Professor Tim Whitmarsh, who taught him Latin and Greek, was quoted as describing him as ‘a bit of a young fogey’, saying: ‘I once saw a 19-year-old Kwasi in full brown tweed bumbling around with a pipe in his mouth on a baking hot day.’ After graduating with a double-first in classics and history, he won a Kennedy scholarship to Harvard University and then returned to Cambridge for his PhD in economic history.
Of the three fellow panellists from his University Challenge team, Sean Blanchflower completed a PhD in mathematics and became vice-president of engineering at a major software company.
Trinity’s team captain, Robin Bhattacharyya, another mathematician, went on to teach maths at a private school, while the fourth member, Erik Gray, is now a professor of English and comparative literature at New York’s Columbia University. Mr Kwarteng too ‘is basically an academic’, said a university friend. He maintains his interest in history and was recently spotted on a flight reading a book about Bismarck.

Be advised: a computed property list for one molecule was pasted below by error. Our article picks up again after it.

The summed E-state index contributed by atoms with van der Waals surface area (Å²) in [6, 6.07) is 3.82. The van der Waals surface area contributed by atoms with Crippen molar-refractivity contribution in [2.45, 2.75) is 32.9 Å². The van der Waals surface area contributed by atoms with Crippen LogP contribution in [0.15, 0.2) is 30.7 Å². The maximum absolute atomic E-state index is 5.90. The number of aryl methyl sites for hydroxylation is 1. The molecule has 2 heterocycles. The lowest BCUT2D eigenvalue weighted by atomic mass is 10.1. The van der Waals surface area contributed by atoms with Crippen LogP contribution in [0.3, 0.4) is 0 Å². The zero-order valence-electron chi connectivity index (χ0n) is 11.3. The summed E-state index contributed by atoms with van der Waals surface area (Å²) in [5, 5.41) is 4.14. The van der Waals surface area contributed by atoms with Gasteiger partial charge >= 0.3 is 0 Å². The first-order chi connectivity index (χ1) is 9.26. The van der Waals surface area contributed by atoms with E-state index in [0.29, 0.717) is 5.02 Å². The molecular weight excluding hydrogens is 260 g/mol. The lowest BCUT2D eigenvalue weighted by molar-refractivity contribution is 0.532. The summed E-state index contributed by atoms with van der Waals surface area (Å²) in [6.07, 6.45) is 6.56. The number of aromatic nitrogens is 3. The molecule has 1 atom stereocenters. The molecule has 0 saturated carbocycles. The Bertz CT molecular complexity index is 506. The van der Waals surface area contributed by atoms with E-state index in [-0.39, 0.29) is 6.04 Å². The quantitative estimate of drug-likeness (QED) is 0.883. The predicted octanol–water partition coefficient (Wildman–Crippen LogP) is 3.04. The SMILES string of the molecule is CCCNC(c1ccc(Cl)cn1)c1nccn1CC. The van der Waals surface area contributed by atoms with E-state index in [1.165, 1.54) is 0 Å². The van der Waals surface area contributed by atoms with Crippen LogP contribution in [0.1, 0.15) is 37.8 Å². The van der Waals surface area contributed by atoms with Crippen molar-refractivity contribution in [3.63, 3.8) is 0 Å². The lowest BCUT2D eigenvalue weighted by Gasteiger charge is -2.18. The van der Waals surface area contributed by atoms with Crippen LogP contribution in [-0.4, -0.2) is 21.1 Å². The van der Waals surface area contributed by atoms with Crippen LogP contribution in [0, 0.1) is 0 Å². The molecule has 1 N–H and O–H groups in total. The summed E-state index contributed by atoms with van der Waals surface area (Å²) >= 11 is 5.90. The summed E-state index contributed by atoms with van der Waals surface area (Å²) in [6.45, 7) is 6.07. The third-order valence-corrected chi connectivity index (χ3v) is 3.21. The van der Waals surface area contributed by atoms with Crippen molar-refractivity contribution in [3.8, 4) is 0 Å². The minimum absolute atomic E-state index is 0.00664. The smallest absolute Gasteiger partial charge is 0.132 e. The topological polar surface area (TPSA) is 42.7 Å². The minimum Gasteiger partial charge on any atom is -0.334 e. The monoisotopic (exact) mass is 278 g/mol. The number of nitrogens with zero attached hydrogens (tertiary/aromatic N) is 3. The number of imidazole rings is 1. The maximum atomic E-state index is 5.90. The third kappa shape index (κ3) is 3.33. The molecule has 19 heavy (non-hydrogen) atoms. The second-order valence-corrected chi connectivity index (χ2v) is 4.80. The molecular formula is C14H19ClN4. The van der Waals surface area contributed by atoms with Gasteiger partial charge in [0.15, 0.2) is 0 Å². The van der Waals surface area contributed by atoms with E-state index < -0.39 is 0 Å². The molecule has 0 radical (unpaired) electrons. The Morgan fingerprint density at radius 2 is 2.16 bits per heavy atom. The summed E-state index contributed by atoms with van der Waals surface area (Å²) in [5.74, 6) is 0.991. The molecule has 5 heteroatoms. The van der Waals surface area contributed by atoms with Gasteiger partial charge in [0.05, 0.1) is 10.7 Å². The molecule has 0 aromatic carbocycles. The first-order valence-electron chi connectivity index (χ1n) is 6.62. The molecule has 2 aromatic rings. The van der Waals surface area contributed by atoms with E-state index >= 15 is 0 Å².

But he was also set on a career in politics, and after a spell as a JP Morgan fund manager he became the Conservative MP for Spelthorne in 2010, as David Cameron’s premiership began.
Miss Truss, also 47, was in the same intake of MPs and the pair remain firm friends. Last year, Mr Kwarteng bought a Victorian villa just 350 yards from Miss Truss’s £1.5million four-storey townhouse in Greenwich, south London.
Now they are neighbours in Downing Street too.
At one point Mr Kwarteng was dating Amber Rudd, the former Conservative home secretary, but the pair split up.